Tag Archives: Triplett Scholarship

John Herbert Williams

John Herbert Williams was in his late 50s when the First World War broke out.  He had a well-established career as a Barrister and Judge, he was appointed a reporter on the staff of the Law Reports in 1911, and was one of the editors of ‘Smith’s Leading Cases,’ brought out several editions of ‘Goodeve’s Personal Property’ and collaborated in a book on ‘The Law of Ejectment.’

Williams had been successful at school, joining Grant’s in 1869 and passing the Challenge in 1872.  He remained a Queen’s Scholar at the school until 1876, when he was elected to Trinity College, Cambridge with the prestigious Triplett Scholarship.  He was athletic at the school and rowed in the 1st VIII and played for the football 1st XI

Anxious to take a share in war service, he applied for and received a commission and went to France to take up the appointment.  He was then 60 years of age.  Soon after arriving in France he was taken ill and invalided home.  He died in the war hospital at Reading.

Williams is almost certainly in this photograph of the Westminster VIII of 1876. Unfortunately, the caption and photograph has been damaged so we are unable to tell which he is.
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Richard Radford Turner

19170203_Turner,RRRichard Turner was the only son of Reverend Richard Turner, Vicar of Barnstaple, Devon, and Lydia Lucy, the daughter of Daniel Radford of Tavistock, Devon. He was born on 29th March 1986, and was sent to the school in 1910 as a King’s Scholar.

He played both cricket and football, representing the King’s Scholars as goalkeeper: he was described as doing “all that was necessary in goal, though at times rather slow in clearing”.

In the 1913 Latin play — the Andria — he played the role of Simo, and received the following review:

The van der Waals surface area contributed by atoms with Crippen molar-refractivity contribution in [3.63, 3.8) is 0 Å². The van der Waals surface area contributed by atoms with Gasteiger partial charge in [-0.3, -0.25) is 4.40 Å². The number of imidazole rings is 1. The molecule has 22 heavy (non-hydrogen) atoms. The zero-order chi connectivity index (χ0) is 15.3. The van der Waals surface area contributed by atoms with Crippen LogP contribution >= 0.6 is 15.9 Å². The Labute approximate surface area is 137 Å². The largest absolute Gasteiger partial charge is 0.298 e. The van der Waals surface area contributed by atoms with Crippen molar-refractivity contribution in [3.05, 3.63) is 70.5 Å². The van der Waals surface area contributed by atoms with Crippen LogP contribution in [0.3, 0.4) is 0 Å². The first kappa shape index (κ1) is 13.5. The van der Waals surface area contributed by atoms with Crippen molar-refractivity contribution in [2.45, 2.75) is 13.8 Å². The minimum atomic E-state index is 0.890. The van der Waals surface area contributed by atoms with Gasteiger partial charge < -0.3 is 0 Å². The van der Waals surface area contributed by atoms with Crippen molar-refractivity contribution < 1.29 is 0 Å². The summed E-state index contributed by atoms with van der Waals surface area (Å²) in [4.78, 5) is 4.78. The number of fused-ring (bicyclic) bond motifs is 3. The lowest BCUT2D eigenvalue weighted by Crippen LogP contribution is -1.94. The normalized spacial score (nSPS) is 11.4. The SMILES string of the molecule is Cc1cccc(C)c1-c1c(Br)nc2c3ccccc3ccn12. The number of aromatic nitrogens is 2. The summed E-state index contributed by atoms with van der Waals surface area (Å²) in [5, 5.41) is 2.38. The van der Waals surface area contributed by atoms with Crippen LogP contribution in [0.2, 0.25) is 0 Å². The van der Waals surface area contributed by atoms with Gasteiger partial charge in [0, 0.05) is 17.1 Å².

“The part offers such temptations to an actor to roar himself hoarse and the audience deaf, and Mr. R. R. Turner did neither of these things. He put some real emotion into Simo. His anger was the more credible, because restrained. He left himself plenty of scope within which to work up to the climax of indignation, with the result that he sustained the interest and kept his voice. Moreover his movements were easy, restful and dignified.”

Richard was an accomplished writer; he was the winner of the 1914 Duke of Devonshire’s Essay Prize that was open to all Public Schools, and he also won the Gumbleton Prize for English Verse with his poem on Icarus.

He was involved in the Officer Training Corps and shooting, and was successful in the practical examination — Certificate A — in March 1914.

He was awarded the school’s Triplett Scholarship when he left the school in December 1914, and he went on as a scholar to New College, Oxford.

He enlisted as 2nd Lieutenant, 3rd (Reserve) Battalion Royal Sussex Regiment on the 20th January 1915, and was attached to the 12th (Service) Battalion Royal Sussex Regiment. He landed at Le Havre in March 1916, but was wounded on the 9th and 27th of April. He returned to the western front in December 1916. Richard was only 20 when he was killed in action near Vlamertinghe on 3rd February 1917.

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